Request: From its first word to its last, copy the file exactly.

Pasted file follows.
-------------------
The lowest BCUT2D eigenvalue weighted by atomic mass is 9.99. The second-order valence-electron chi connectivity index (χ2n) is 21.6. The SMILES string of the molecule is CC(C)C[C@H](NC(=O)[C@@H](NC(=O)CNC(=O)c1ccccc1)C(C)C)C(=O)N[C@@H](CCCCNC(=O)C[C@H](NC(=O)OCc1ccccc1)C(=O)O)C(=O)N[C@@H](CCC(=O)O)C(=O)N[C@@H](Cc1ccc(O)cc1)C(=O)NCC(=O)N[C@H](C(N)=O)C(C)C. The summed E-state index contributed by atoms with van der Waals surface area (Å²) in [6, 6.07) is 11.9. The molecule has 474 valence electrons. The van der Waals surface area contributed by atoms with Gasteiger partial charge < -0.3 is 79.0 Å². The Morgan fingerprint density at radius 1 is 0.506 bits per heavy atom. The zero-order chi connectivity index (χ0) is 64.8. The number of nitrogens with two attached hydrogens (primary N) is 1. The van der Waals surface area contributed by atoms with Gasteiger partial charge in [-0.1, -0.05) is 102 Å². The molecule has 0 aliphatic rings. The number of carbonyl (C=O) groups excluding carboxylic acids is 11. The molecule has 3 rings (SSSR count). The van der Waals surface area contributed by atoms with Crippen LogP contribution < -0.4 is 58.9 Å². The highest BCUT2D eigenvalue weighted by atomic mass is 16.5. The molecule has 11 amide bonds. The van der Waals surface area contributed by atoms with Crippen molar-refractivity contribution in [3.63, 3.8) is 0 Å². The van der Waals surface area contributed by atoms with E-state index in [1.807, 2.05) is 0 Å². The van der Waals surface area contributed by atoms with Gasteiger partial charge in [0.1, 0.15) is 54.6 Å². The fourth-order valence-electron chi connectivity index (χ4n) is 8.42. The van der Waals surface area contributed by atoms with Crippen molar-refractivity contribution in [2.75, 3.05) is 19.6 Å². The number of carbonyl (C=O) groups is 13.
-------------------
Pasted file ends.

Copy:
The lowest BCUT2D eigenvalue weighted by atomic mass is 9.99. The second-order valence-electron chi connectivity index (χ2n) is 21.6. The SMILES string of the molecule is CC(C)C[C@H](NC(=O)[C@@H](NC(=O)CNC(=O)c1ccccc1)C(C)C)C(=O)N[C@@H](CCCCNC(=O)C[C@H](NC(=O)OCc1ccccc1)C(=O)O)C(=O)N[C@@H](CCC(=O)O)C(=O)N[C@@H](Cc1ccc(O)cc1)C(=O)NCC(=O)N[C@H](C(N)=O)C(C)C. The summed E-state index contributed by atoms with van der Waals surface area (Å²) in [6, 6.07) is 11.9. The molecule has 474 valence electrons. The van der Waals surface area contributed by atoms with Gasteiger partial charge < -0.3 is 79.0 Å². The Morgan fingerprint density at radius 1 is 0.506 bits per heavy atom. The zero-order chi connectivity index (χ0) is 64.8. The number of nitrogens with two attached hydrogens (primary N) is 1. The van der Waals surface area contributed by atoms with Gasteiger partial charge in [-0.1, -0.05) is 102 Å². The molecule has 0 aliphatic rings. The number of carbonyl (C=O) groups excluding carboxylic acids is 11. The molecule has 3 rings (SSSR count). The van der Waals surface area contributed by atoms with Crippen LogP contribution < -0.4 is 58.9 Å². The highest BCUT2D eigenvalue weighted by atomic mass is 16.5. The molecule has 11 amide bonds. The van der Waals surface area contributed by atoms with Crippen molar-refractivity contribution in [3.63, 3.8) is 0 Å². The van der Waals surface area contributed by atoms with E-state index in [1.807, 2.05) is 0 Å². The van der Waals surface area contributed by atoms with Gasteiger partial charge in [0.1, 0.15) is 54.6 Å². The fourth-order valence-electron chi connectivity index (χ4n) is 8.42. The van der Waals surface area contributed by atoms with Crippen molar-refractivity contribution in [2.75, 3.05) is 19.6 Å². The number of carbonyl (C=O) groups is 13.